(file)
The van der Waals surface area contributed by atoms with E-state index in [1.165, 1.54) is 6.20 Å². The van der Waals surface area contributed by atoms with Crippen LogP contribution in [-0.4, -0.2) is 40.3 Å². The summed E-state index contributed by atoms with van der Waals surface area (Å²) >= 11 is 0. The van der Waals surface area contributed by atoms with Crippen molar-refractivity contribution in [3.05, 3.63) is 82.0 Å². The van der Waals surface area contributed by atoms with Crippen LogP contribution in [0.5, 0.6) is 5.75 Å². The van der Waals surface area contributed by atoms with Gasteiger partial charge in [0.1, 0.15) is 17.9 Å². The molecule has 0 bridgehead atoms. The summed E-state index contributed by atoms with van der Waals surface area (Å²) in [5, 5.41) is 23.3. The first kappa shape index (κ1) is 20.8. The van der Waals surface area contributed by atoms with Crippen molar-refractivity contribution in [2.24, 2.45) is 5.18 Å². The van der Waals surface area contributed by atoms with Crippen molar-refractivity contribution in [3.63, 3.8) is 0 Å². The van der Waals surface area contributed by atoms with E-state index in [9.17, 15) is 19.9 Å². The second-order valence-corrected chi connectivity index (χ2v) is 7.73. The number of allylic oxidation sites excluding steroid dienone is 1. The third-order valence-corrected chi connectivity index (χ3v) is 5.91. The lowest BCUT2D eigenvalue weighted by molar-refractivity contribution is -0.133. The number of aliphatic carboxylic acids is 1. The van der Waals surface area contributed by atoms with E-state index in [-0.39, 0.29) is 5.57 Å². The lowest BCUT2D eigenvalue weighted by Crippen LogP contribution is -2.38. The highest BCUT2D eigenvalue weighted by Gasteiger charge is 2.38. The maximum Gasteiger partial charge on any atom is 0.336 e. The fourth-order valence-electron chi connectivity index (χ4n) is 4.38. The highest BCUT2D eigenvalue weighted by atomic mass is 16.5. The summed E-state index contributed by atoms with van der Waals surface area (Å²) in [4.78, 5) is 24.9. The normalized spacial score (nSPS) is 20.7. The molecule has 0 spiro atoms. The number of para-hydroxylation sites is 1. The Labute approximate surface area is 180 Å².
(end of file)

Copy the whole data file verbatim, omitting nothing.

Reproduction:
The van der Waals surface area contributed by atoms with E-state index in [1.165, 1.54) is 6.20 Å². The van der Waals surface area contributed by atoms with Crippen LogP contribution in [-0.4, -0.2) is 40.3 Å². The summed E-state index contributed by atoms with van der Waals surface area (Å²) >= 11 is 0. The van der Waals surface area contributed by atoms with Crippen molar-refractivity contribution in [3.05, 3.63) is 82.0 Å². The van der Waals surface area contributed by atoms with Crippen LogP contribution in [0.5, 0.6) is 5.75 Å². The van der Waals surface area contributed by atoms with Gasteiger partial charge in [0.1, 0.15) is 17.9 Å². The molecule has 0 bridgehead atoms. The summed E-state index contributed by atoms with van der Waals surface area (Å²) in [5, 5.41) is 23.3. The first kappa shape index (κ1) is 20.8. The van der Waals surface area contributed by atoms with Crippen molar-refractivity contribution in [2.24, 2.45) is 5.18 Å². The van der Waals surface area contributed by atoms with Crippen molar-refractivity contribution in [3.63, 3.8) is 0 Å². The van der Waals surface area contributed by atoms with E-state index in [9.17, 15) is 19.9 Å². The second-order valence-corrected chi connectivity index (χ2v) is 7.73. The number of allylic oxidation sites excluding steroid dienone is 1. The third-order valence-corrected chi connectivity index (χ3v) is 5.91. The lowest BCUT2D eigenvalue weighted by molar-refractivity contribution is -0.133. The number of aliphatic carboxylic acids is 1. The van der Waals surface area contributed by atoms with E-state index in [-0.39, 0.29) is 5.57 Å². The lowest BCUT2D eigenvalue weighted by Crippen LogP contribution is -2.38. The highest BCUT2D eigenvalue weighted by Gasteiger charge is 2.38. The maximum Gasteiger partial charge on any atom is 0.336 e. The fourth-order valence-electron chi connectivity index (χ4n) is 4.38. The highest BCUT2D eigenvalue weighted by atomic mass is 16.5. The summed E-state index contributed by atoms with van der Waals surface area (Å²) in [4.78, 5) is 24.9. The normalized spacial score (nSPS) is 20.7. The molecule has 0 spiro atoms. The number of para-hydroxylation sites is 1. The Labute approximate surface area is 180 Å².